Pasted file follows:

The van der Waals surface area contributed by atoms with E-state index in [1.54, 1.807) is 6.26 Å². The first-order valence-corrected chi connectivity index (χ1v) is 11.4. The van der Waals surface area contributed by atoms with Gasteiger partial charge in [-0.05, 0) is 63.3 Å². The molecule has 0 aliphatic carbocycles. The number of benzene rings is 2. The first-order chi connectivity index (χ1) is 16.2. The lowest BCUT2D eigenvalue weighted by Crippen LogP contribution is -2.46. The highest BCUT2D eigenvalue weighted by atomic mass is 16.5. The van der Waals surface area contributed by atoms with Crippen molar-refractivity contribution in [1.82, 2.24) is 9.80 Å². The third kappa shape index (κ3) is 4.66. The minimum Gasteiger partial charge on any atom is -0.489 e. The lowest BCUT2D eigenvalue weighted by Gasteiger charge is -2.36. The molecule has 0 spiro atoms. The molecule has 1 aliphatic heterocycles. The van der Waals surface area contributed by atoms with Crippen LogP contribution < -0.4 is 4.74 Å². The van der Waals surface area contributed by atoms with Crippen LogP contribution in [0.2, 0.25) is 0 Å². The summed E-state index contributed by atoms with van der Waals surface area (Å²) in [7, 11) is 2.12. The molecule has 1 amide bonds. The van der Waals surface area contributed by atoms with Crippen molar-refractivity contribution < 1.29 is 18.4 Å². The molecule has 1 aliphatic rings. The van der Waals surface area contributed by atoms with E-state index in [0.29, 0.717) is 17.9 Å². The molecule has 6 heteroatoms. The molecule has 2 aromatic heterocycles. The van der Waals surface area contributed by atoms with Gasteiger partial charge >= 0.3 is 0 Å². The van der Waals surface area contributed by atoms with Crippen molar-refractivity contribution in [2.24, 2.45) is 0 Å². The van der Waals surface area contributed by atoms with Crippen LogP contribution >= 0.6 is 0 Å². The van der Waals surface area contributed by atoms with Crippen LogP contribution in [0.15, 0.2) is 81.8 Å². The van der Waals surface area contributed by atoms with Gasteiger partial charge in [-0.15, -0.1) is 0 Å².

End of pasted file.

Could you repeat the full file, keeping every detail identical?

The van der Waals surface area contributed by atoms with E-state index in [1.54, 1.807) is 6.26 Å². The first-order valence-corrected chi connectivity index (χ1v) is 11.4. The van der Waals surface area contributed by atoms with Gasteiger partial charge in [-0.05, 0) is 63.3 Å². The molecule has 0 aliphatic carbocycles. The number of benzene rings is 2. The first-order chi connectivity index (χ1) is 16.2. The lowest BCUT2D eigenvalue weighted by Crippen LogP contribution is -2.46. The highest BCUT2D eigenvalue weighted by atomic mass is 16.5. The van der Waals surface area contributed by atoms with Crippen molar-refractivity contribution in [1.82, 2.24) is 9.80 Å². The third kappa shape index (κ3) is 4.66. The minimum Gasteiger partial charge on any atom is -0.489 e. The lowest BCUT2D eigenvalue weighted by Gasteiger charge is -2.36. The molecule has 0 spiro atoms. The molecule has 1 aliphatic heterocycles. The van der Waals surface area contributed by atoms with Crippen LogP contribution < -0.4 is 4.74 Å². The van der Waals surface area contributed by atoms with Crippen LogP contribution in [0.2, 0.25) is 0 Å². The summed E-state index contributed by atoms with van der Waals surface area (Å²) in [7, 11) is 2.12. The molecule has 1 amide bonds. The van der Waals surface area contributed by atoms with Crippen molar-refractivity contribution < 1.29 is 18.4 Å². The molecule has 1 aliphatic rings. The van der Waals surface area contributed by atoms with E-state index in [0.29, 0.717) is 17.9 Å². The molecule has 6 heteroatoms. The molecule has 2 aromatic heterocycles. The van der Waals surface area contributed by atoms with Gasteiger partial charge >= 0.3 is 0 Å². The van der Waals surface area contributed by atoms with Crippen molar-refractivity contribution in [2.24, 2.45) is 0 Å². The van der Waals surface area contributed by atoms with Crippen LogP contribution >= 0.6 is 0 Å². The van der Waals surface area contributed by atoms with Crippen LogP contribution in [0.15, 0.2) is 81.8 Å². The van der Waals surface area contributed by atoms with Gasteiger partial charge in [-0.15, -0.1) is 0 Å².